Joint raids in Baltimore, Fla. target large cocaine network

April 23, 1991|By David Simon and S. M. Khalid

Federal, state and local drug enforcement agents were scattered across the Baltimore area early today, searching 10 locations for evidence of a drug conspiracy that allegedly imported as much as five kilos of cocaine a month from Miami to this city.

Citing the street value of pure cocaine diluted to a 25 percent street value, DEA officials put the street value of the drugs handled by the entire organization as high as $250 million a year. The share of drugs transported to Baltimore, however, was said to be less than that amount.

Officials identified the alleged leader of the ring as George Bonnett, 26, of Glen Burnie, who was arrested last night in his automobile. Authorities said they recovered between $60,000 and $100,000 from a laundry detergent box inside the car.

DEA Agent Douglas Biales said last night that of the nine men charged in a federal drug conspiracy indictment, seven were in custody in this city or in Miami, where other locations were raided by federal agents.

Last night's raids, which involved more than 100 agents and detectives, were the result of a continuing Drug Enforcement Administration investigation that was turned over to a newly created joint task force targeting violent drug offenders in the Baltimore area.

The 10 locations raided last night included homes and warehouses in the city and in Anne Arundel County, where agents and detectives were continuing their search for drugs, weapons and documentary evidence of the conspiracy early today.

Among other evidence, agents confiscated an automobile -- recently arrived from Miami -- that they said might contain as much as 5 kilograms of uncut cocaine, possibly hidden somewhere in the engine.

After midnight, agents were still waiting to obtain a warrant from a judge before conducting a search of that vehicle, which was planned to take place before TV cameras and news photographers in the basement garage of the federal building in Charles Center.

The 17-month investigation of the Miami-to-Baltimore ring began the Baltimore Police Department's narcotics unit, and then, as information developed, the case was brought to the Organized Crime Drug Enforcement Task Force, involving DEA agents and investigators of the Internal Revenue Service.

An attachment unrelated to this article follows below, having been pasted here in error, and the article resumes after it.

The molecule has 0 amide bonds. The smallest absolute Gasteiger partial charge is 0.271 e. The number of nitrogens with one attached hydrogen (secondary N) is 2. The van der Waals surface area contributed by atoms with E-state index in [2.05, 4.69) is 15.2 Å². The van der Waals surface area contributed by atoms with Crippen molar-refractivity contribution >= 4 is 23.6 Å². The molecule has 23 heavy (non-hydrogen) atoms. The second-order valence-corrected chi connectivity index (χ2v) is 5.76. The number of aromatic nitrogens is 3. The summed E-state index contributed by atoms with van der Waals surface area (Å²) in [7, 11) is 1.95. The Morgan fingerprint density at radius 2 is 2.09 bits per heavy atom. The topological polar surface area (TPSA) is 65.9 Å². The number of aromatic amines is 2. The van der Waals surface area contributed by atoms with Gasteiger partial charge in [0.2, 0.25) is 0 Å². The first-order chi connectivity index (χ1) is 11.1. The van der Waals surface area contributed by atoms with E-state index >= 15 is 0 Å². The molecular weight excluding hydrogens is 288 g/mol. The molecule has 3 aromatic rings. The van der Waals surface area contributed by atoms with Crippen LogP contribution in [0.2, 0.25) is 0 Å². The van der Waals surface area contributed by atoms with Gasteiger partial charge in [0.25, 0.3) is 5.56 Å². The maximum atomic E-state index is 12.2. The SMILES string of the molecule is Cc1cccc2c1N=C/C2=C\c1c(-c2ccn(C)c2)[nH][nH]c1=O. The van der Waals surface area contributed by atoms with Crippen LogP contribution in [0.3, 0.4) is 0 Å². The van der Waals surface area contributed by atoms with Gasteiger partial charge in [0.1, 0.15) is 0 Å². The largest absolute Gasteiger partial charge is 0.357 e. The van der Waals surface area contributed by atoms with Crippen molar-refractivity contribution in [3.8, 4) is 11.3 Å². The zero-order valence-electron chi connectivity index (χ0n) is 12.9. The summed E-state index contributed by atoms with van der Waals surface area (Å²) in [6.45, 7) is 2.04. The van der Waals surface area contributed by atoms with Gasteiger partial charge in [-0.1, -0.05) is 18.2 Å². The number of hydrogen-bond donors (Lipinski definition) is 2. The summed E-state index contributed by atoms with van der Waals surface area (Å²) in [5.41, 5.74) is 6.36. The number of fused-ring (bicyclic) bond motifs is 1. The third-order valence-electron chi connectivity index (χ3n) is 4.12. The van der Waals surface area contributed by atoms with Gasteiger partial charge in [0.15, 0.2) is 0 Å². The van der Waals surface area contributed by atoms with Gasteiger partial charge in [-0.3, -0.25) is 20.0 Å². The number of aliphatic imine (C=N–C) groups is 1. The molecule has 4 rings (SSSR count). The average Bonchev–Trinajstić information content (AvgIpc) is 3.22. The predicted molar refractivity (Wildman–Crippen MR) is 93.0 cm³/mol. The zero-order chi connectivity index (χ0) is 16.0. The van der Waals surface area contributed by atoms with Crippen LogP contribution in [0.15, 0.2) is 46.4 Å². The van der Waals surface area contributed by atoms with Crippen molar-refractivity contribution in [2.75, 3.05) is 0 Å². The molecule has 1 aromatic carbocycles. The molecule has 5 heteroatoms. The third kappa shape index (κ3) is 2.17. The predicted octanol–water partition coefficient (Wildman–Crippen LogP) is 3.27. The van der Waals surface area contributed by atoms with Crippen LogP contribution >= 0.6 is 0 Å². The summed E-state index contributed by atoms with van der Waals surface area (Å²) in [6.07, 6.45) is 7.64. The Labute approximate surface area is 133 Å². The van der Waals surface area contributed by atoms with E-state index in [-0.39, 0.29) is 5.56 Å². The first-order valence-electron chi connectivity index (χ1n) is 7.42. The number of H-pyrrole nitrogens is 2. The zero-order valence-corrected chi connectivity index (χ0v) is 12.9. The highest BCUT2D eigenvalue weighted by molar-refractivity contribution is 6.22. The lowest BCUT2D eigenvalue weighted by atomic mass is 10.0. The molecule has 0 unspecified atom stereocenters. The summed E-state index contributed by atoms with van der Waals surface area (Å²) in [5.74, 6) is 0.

Eventually, the probe was turned over to the newly formed violent offenders task force -- a joint federal and local unit formed after the investigation of Linwood "Rudy" Williams in 1989 and 1990, when DEA agents and Baltimore detectives targeted a west-side drug trafficker suspected in a series of murders.

The success of that investigation prompted federal officials to form the violent offenders task force. This probe was turned over to that unit when it was learned that the targeted individuals were allegedly using threats of violence to conduct business.

During the investigation, undercover agents allegedly purchased cocaine from suspects at various levels in the organization. In addition, authorities said they were able to track the cocaine from South and Southwest Baltimore and Anne Arundel County back to its Miami source.

In addition to Mr. Bonnett, the following suspects were charged with conspiracy to possess and distribute cocaine:

Lazaro Ramirez, 37, of Hialeah, Fla., who was arrested after he arrived from Miami in the car believed to contain the uncut cocaine; Willie Burke, 39, of Baltimore; Donald Hinkle, 25, of Glen Burnie; Carl Wyatt, 24, of Baltimore; Jerry Kline, 24, of Pasadena; Joseph Schlick, 27, of Baltimore; Michael Frey, 26, of Baltimore; and Jimmy Clark, 23, of Baltimore.

Mr. Clark and Mr. Frey were the only suspects not in custody last night.

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